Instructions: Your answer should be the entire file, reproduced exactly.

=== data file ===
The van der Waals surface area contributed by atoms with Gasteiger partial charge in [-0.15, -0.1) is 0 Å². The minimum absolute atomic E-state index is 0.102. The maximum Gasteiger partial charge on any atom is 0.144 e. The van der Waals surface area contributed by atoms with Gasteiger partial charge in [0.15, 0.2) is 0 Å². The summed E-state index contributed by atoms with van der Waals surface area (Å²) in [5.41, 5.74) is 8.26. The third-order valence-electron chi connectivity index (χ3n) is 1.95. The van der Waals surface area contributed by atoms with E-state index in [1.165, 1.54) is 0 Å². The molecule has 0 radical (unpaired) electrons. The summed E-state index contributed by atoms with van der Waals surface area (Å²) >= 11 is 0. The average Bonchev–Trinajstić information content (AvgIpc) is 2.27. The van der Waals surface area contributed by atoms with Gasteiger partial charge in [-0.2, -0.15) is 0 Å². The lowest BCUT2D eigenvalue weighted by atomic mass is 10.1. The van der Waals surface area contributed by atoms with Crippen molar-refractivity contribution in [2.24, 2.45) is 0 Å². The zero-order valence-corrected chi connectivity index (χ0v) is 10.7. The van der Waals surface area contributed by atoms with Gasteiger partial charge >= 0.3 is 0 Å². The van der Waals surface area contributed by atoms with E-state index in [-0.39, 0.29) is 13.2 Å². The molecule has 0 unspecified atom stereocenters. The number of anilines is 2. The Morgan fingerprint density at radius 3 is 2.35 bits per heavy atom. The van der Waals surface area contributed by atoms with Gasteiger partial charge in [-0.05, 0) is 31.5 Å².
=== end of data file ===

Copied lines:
The van der Waals surface area contributed by atoms with Gasteiger partial charge in [-0.15, -0.1) is 0 Å². The minimum absolute atomic E-state index is 0.102. The maximum Gasteiger partial charge on any atom is 0.144 e. The van der Waals surface area contributed by atoms with Gasteiger partial charge in [0.15, 0.2) is 0 Å². The summed E-state index contributed by atoms with van der Waals surface area (Å²) in [5.41, 5.74) is 8.26. The third-order valence-electron chi connectivity index (χ3n) is 1.95. The van der Waals surface area contributed by atoms with E-state index in [1.165, 1.54) is 0 Å². The molecule has 0 radical (unpaired) electrons. The summed E-state index contributed by atoms with van der Waals surface area (Å²) >= 11 is 0. The average Bonchev–Trinajstić information content (AvgIpc) is 2.27. The van der Waals surface area contributed by atoms with Gasteiger partial charge in [-0.2, -0.15) is 0 Å². The lowest BCUT2D eigenvalue weighted by atomic mass is 10.1. The van der Waals surface area contributed by atoms with Crippen molar-refractivity contribution in [2.24, 2.45) is 0 Å². The zero-order valence-corrected chi connectivity index (χ0v) is 10.7. The van der Waals surface area contributed by atoms with Gasteiger partial charge >= 0.3 is 0 Å². The van der Waals surface area contributed by atoms with E-state index in [-0.39, 0.29) is 13.2 Å². The molecule has 0 unspecified atom stereocenters. The number of anilines is 2. The Morgan fingerprint density at radius 3 is 2.35 bits per heavy atom. The van der Waals surface area contributed by atoms with Gasteiger partial charge in [-0.05, 0) is 31.5 Å².